The FA Cup: Same Old, Same Old?

As the oldest football competition in the world – the FA Cup has seen its fair share of highs and lows. Here in 2008 we are awaiting the quarter-finals, with only four top flight teams left and only two of the perceived ‘Big Four’.

Last year saw those same two teams – Manchester United and Chelsea – played out what can be kindly described as a lacklustre final. No football fan has much of an appetite for a repeat so we need some fresh blood to come out of the tunnel at Wembley on Cup Final Saturday.

The general consensus was that Portsmouth were the team that could provide that something extra. Harry Redknapp has built a strong, powerful and skillful squad. With a large and loyal fan base who are year in, year out voted as one of the most passionate in the game, it seemed like the perfect match. They had faced three Championship teams without impressing, it would be fair to say that they were lucky to scrape past Preston North End in round five, but they were still in the hat.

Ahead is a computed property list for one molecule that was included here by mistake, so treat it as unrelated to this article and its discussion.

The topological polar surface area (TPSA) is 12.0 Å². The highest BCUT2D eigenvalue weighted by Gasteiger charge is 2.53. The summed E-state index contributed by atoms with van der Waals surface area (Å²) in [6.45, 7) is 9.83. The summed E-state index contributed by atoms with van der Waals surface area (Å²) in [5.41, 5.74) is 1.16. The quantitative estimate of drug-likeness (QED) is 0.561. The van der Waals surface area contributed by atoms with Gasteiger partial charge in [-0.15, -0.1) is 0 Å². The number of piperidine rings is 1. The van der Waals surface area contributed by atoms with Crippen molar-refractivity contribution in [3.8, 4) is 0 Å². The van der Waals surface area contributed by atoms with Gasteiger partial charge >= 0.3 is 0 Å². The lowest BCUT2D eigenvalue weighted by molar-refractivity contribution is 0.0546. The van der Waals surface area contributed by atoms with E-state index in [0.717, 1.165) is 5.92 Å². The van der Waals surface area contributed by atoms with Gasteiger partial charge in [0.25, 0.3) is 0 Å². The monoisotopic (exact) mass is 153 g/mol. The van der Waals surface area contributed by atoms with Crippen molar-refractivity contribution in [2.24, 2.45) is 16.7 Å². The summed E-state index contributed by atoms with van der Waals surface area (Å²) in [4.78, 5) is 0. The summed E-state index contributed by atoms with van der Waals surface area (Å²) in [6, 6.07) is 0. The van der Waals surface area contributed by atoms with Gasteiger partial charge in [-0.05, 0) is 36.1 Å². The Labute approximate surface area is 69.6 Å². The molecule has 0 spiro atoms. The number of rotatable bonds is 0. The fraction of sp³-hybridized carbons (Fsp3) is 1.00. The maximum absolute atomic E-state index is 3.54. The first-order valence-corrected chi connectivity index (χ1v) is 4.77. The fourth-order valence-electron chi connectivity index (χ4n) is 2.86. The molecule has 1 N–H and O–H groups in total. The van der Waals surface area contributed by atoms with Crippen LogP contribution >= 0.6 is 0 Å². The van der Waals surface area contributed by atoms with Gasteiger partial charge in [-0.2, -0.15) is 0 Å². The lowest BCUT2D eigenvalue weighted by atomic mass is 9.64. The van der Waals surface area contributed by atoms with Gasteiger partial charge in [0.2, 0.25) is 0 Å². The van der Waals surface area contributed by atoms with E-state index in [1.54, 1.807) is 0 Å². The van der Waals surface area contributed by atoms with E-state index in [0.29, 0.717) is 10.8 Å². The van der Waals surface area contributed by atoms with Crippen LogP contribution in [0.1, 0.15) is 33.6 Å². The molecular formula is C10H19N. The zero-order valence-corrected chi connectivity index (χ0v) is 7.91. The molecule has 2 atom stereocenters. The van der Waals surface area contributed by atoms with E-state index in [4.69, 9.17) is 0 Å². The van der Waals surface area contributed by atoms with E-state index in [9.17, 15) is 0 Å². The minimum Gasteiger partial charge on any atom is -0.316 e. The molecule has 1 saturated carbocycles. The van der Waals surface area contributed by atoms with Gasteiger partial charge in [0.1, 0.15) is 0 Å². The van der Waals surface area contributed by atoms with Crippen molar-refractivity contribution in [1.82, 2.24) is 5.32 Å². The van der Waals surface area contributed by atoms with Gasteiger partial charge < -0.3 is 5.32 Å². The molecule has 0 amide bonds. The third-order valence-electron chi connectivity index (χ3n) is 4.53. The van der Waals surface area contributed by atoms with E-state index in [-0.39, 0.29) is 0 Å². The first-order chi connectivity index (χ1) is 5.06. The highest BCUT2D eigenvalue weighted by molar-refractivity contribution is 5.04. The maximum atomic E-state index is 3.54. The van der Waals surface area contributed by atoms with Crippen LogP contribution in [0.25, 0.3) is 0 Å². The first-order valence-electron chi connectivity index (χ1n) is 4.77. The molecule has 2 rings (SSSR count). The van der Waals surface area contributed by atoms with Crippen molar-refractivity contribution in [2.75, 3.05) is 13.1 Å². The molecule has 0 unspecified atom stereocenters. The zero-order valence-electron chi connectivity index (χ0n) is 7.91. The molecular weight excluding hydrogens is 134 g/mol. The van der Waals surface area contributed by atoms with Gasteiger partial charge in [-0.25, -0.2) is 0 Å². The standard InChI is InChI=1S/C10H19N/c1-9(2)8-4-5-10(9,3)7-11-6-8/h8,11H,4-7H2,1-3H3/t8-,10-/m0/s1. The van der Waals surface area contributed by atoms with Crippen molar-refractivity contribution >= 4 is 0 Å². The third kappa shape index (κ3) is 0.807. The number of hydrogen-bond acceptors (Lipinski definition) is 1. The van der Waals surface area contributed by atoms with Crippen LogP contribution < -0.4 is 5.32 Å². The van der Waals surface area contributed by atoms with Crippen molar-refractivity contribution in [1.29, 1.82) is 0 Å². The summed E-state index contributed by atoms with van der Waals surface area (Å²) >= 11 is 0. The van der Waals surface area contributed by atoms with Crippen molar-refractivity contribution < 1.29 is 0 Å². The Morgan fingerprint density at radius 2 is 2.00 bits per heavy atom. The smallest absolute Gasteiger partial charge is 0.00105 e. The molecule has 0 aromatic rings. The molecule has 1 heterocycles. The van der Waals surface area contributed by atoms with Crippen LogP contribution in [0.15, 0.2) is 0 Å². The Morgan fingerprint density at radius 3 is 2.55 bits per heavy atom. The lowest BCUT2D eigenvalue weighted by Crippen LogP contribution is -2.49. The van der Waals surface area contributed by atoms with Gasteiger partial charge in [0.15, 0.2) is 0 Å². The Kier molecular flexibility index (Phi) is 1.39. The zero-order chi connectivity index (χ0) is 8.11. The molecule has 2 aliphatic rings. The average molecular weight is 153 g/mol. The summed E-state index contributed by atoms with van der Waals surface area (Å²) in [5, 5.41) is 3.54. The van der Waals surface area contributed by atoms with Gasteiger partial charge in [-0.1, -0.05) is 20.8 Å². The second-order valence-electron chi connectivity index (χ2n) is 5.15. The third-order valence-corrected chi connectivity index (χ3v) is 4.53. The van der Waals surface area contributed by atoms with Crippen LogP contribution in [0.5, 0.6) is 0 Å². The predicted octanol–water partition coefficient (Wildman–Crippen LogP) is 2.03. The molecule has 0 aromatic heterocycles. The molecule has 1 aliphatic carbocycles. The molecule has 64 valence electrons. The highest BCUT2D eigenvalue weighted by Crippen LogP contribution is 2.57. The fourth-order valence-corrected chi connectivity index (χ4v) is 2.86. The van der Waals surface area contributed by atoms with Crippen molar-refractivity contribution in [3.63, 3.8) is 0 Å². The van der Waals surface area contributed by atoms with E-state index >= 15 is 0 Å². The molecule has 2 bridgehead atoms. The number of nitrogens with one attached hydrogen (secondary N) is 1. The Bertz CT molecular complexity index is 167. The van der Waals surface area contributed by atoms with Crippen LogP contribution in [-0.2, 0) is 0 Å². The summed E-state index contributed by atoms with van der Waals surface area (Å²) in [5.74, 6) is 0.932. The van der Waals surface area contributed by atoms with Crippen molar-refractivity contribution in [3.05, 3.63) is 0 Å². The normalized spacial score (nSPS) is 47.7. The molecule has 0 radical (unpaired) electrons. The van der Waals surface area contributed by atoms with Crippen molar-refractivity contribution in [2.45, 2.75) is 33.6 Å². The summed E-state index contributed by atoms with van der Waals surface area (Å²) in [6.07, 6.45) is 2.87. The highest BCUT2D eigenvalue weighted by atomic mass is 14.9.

Sadly though the balls were against them, as they drew Manchester United away for the third time in six years in the Cup and for the fourth time in all in that span. They lost 2-1 at Old Trafford last season and went down 4-1 in the third round in 2003. The odds are stacked against Harry Redknapp’s men but all hope it not lost.